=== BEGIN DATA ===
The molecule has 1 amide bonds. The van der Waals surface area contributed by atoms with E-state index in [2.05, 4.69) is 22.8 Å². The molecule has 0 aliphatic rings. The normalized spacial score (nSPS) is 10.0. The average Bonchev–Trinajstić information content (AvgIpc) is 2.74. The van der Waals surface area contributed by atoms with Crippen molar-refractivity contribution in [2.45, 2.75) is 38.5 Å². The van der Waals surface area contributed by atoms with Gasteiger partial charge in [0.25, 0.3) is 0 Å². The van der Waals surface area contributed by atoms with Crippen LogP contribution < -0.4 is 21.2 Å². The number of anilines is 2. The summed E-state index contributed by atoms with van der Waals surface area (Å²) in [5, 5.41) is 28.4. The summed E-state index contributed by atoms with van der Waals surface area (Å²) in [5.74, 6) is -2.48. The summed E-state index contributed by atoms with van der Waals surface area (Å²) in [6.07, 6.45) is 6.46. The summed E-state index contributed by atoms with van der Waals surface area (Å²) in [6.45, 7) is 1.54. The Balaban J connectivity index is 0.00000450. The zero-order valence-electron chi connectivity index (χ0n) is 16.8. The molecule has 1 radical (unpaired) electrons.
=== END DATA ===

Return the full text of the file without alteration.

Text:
The molecule has 1 amide bonds. The van der Waals surface area contributed by atoms with E-state index in [2.05, 4.69) is 22.8 Å². The molecule has 0 aliphatic rings. The normalized spacial score (nSPS) is 10.0. The average Bonchev–Trinajstić information content (AvgIpc) is 2.74. The van der Waals surface area contributed by atoms with Crippen molar-refractivity contribution in [2.45, 2.75) is 38.5 Å². The van der Waals surface area contributed by atoms with Gasteiger partial charge in [0.25, 0.3) is 0 Å². The van der Waals surface area contributed by atoms with Crippen LogP contribution < -0.4 is 21.2 Å². The number of anilines is 2. The summed E-state index contributed by atoms with van der Waals surface area (Å²) in [5, 5.41) is 28.4. The summed E-state index contributed by atoms with van der Waals surface area (Å²) in [5.74, 6) is -2.48. The summed E-state index contributed by atoms with van der Waals surface area (Å²) in [6.07, 6.45) is 6.46. The summed E-state index contributed by atoms with van der Waals surface area (Å²) in [6.45, 7) is 1.54. The Balaban J connectivity index is 0.00000450. The zero-order valence-electron chi connectivity index (χ0n) is 16.8. The molecule has 1 radical (unpaired) electrons.